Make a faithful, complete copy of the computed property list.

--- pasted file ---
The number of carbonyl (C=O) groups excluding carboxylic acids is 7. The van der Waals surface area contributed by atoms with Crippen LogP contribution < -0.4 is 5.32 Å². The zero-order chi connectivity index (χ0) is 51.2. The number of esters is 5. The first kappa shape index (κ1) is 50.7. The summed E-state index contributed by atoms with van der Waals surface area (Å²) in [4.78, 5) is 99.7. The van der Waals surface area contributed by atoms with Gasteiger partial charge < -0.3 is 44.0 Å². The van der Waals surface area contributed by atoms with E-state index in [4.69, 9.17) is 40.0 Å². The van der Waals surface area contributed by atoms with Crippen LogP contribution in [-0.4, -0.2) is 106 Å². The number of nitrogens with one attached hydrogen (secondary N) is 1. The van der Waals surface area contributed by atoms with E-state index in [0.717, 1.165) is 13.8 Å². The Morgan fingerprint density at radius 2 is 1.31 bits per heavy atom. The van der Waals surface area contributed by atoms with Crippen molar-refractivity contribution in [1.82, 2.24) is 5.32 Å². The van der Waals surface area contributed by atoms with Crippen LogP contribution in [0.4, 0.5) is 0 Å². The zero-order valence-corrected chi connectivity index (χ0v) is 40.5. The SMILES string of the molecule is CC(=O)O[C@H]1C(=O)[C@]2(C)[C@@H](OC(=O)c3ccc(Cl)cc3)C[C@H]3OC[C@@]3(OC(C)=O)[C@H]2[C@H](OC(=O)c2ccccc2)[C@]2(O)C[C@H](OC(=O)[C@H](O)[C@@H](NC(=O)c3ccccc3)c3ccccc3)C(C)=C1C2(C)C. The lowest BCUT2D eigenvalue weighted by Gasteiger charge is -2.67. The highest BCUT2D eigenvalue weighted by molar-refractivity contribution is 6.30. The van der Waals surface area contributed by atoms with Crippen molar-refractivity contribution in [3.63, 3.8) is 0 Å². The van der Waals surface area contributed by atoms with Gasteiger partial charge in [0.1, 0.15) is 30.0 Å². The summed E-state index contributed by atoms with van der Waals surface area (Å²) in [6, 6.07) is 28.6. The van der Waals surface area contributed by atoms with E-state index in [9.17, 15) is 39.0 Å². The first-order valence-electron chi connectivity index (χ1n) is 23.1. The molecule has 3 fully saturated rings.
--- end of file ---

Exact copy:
The number of carbonyl (C=O) groups excluding carboxylic acids is 7. The van der Waals surface area contributed by atoms with Crippen LogP contribution < -0.4 is 5.32 Å². The zero-order chi connectivity index (χ0) is 51.2. The number of esters is 5. The first kappa shape index (κ1) is 50.7. The summed E-state index contributed by atoms with van der Waals surface area (Å²) in [4.78, 5) is 99.7. The van der Waals surface area contributed by atoms with Gasteiger partial charge < -0.3 is 44.0 Å². The van der Waals surface area contributed by atoms with E-state index in [4.69, 9.17) is 40.0 Å². The van der Waals surface area contributed by atoms with Crippen LogP contribution in [-0.4, -0.2) is 106 Å². The number of nitrogens with one attached hydrogen (secondary N) is 1. The van der Waals surface area contributed by atoms with E-state index in [0.717, 1.165) is 13.8 Å². The Morgan fingerprint density at radius 2 is 1.31 bits per heavy atom. The van der Waals surface area contributed by atoms with Crippen molar-refractivity contribution in [1.82, 2.24) is 5.32 Å². The van der Waals surface area contributed by atoms with Crippen LogP contribution in [0.4, 0.5) is 0 Å². The zero-order valence-corrected chi connectivity index (χ0v) is 40.5. The SMILES string of the molecule is CC(=O)O[C@H]1C(=O)[C@]2(C)[C@@H](OC(=O)c3ccc(Cl)cc3)C[C@H]3OC[C@@]3(OC(C)=O)[C@H]2[C@H](OC(=O)c2ccccc2)[C@]2(O)C[C@H](OC(=O)[C@H](O)[C@@H](NC(=O)c3ccccc3)c3ccccc3)C(C)=C1C2(C)C. The lowest BCUT2D eigenvalue weighted by Gasteiger charge is -2.67. The highest BCUT2D eigenvalue weighted by molar-refractivity contribution is 6.30. The van der Waals surface area contributed by atoms with Crippen molar-refractivity contribution in [3.63, 3.8) is 0 Å². The van der Waals surface area contributed by atoms with Gasteiger partial charge in [0.1, 0.15) is 30.0 Å². The summed E-state index contributed by atoms with van der Waals surface area (Å²) in [6, 6.07) is 28.6. The van der Waals surface area contributed by atoms with E-state index in [9.17, 15) is 39.0 Å². The first-order valence-electron chi connectivity index (χ1n) is 23.1. The molecule has 3 fully saturated rings.